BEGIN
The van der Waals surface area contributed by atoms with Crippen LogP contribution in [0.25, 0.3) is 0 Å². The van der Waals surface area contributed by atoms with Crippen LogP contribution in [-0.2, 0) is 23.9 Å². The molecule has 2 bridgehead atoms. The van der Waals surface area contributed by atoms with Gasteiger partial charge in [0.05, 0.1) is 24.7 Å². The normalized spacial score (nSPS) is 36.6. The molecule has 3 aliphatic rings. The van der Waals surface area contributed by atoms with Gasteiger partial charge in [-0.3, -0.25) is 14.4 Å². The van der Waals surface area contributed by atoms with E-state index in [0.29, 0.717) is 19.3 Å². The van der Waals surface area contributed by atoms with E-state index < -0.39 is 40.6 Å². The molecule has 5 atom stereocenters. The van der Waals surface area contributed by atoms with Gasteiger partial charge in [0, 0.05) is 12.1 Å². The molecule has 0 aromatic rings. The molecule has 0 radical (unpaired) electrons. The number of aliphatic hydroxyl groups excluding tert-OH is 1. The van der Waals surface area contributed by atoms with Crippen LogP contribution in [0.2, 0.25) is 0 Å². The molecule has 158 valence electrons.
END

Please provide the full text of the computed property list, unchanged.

The van der Waals surface area contributed by atoms with Crippen LogP contribution in [0.25, 0.3) is 0 Å². The van der Waals surface area contributed by atoms with Crippen LogP contribution in [-0.2, 0) is 23.9 Å². The molecule has 2 bridgehead atoms. The van der Waals surface area contributed by atoms with Gasteiger partial charge in [0.05, 0.1) is 24.7 Å². The normalized spacial score (nSPS) is 36.6. The molecule has 3 aliphatic rings. The van der Waals surface area contributed by atoms with Gasteiger partial charge in [-0.3, -0.25) is 14.4 Å². The van der Waals surface area contributed by atoms with E-state index in [0.29, 0.717) is 19.3 Å². The van der Waals surface area contributed by atoms with E-state index < -0.39 is 40.6 Å². The molecule has 5 atom stereocenters. The van der Waals surface area contributed by atoms with Gasteiger partial charge in [0, 0.05) is 12.1 Å². The molecule has 0 aromatic rings. The molecule has 0 radical (unpaired) electrons. The number of aliphatic hydroxyl groups excluding tert-OH is 1. The van der Waals surface area contributed by atoms with Crippen LogP contribution in [0.2, 0.25) is 0 Å². The molecule has 158 valence electrons.